So close and yet so far.
Sometimes “Pride and Prejudice” gets me by the throat—episode 5, say, or episodes 17 and 18. And sometimes the pieces don’t add up, like in episode 19. It’s a bumpy ride here as we close in on the finale.
It does appear that “Pride and Prejudice” will have two episodes next week, bringing its episode count up to 21, but I get the sense in episode 19 that the writer is scrambling for solutions. Even with an additional episode, we might not get satisfying answers. We almost had some resolution, but the introduction of a second murder (of Kidnapper Baek) and the possibility that Chief Moon was at the factory that night—these new revelations are making the plot increasingly unwieldly. Not to mention the resurrection of dead witness Song Ah-Reum. What next?
The opening of the episode finds Dong-Chi stamping both indictments—the one for himself and his father. But he simultaneously comes up with new legal reasons why Moon can’t pursue the case. After a bitter argument, Moon insists on arresting him and his father anyway, telling Yoo Senior that this is the only way to keep Dong-Chi alive.
Yeol-Moo then comes through with a clever legal maneuver of her own. She frees Dong-Chi, but her defiance will probably mean the end of her career. Dong-Chi gets angry at her, but has the good grace to apologize. He calms down and thanks her for sacrificing herself so he can be free to finish the case.
Dong-Chi pursues Baek Man-Geun full throttle for the rest of the episode. We learn that no one knows what Baek Man-Geun looks like. Possibly the reason he wants to kill Song Ah-Reum is in case she can identify him. But if he’s invisible, his goons aren’t. Dong-Chi and Kang Soo are cornered by the same group of thugs we’ve encountered before, and they take a few punches. This time, though, Dong-Chi has called Yoo Senior for help. Yoo arrives with police back-up and they arrest the whole gang.
Amusingly, Dong-Chi puts Prosecutor Lee in charge of interrogating these guys. Lee makes me laugh as usual as he attempts to scare the goons by throwing things around his office. No surprise, it’s Gwang-Mi who interrupts to say the right things and actually get their testimony. She and Lee also help with tracking down that damn necktie pin, which may have belonged to Baek Man-Geun. But once again, the pin doesn’t tell us anything conclusive. Till now I’ve been hoping this is a statement on the elusive nature of justice, but it’s possible the writer doesn’t know whose necktie pin it is.
Dong-Chi brings in the thugs’ boss, who is the Fixer, acting as amiable as always. Moon and Dong-Chi try to get him to turn in evidence against all the other prosecutors he has worked for, including Baek Man-Geun.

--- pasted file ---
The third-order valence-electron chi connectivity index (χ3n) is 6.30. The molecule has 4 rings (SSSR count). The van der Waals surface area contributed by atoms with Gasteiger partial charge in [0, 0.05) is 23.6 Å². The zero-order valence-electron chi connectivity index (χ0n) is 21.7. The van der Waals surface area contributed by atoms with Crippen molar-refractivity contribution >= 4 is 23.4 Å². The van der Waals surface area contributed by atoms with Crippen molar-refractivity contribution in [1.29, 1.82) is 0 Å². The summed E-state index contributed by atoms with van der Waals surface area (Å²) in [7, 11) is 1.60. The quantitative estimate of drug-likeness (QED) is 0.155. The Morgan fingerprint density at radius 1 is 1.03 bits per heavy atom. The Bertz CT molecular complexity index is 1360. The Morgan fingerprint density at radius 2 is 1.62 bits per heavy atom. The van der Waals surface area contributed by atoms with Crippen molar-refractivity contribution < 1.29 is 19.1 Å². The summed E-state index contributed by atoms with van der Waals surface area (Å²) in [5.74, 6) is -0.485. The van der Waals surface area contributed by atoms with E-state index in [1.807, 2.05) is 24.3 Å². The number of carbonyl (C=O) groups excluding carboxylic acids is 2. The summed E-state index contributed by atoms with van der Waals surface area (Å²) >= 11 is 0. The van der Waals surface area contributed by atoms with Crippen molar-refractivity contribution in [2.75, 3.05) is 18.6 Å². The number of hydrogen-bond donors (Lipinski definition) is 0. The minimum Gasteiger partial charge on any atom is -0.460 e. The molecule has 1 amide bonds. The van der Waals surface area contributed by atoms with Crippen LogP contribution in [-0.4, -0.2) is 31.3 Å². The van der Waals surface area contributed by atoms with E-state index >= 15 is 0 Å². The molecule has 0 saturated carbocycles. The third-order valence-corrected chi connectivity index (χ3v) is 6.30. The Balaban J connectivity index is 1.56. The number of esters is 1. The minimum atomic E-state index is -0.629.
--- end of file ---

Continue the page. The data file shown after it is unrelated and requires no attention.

Chief Moon’s motivations become clearer in a conversation with Dong-Chi. Dong-Chi says Moon isn’t just trying to find Song Ah-Reum, he’s trying to force Dong-Chi into compromising with Hwa Young. This would account for some of Moon’s actions, it’s true—but why?
One possibility is that Moon is trying to keep Dong-Chi from getting killed. But another theme here is that Moon is trying to mold Dong-Chi in his image. Moon doesn’t just want to get a promotion. He doesn’t just want to control people. He wants Dong-Chi to agree with him that it’s impossible to catch the real bad guys. He wants someone as smart as himself to tell him he’s right.
Dong-Chi asks if his life is in danger and Moon more or less assents. He asks Dong-Chi how he intends to prosecute people who are above the law. Dong-Chi answers with a speech that strikes me at first as self-righteous twaddle—the first twaddle we’ve heard from the normally canny young prosecutor. He insists that he won’t be killed if he and Moon do their jobs as prosecutors.
The naive pomposity of his argument is somewhat offset by a great bit of direction: as Dong-Chi leaves Moon’s office, he sags and leans against the wall in fatigue. He looks like a man who has already been defeated—a man who does realize it might be impossible to catch the real bad guys.
In that light, his declaration looks like a dangerous move, but not a foolish one. When he says he won’t be killed if he and Moon do their jobs, he’s laying his cards on the table. He intends to pursue the case no matter what, and he’s daring Moon to join his side instead of standing in his way. He’s suggesting that if Moon actually helps him, they could catch Hwa Young.
He’s also showing that intense whistle-blower’s determination of his. He can’t stand to back down. But his stunned look as he leaves Moon’s office might indicate he’s aware of the danger.
Dong-Chi keeps the pressure on Moon throughout the episode. Moon has a choice: join Dong-Chi’s cause or else support corruption. Dong-Chi tells Moon and Jung Chang-Gi that he needs a photograph of Baek Man-Geun and he’s counting on them. This is how they can save him, he says. He delivers the request as if it’s an ultimatum. In fact, it is an ultimatum, except that the person he’s holding hostage is himself.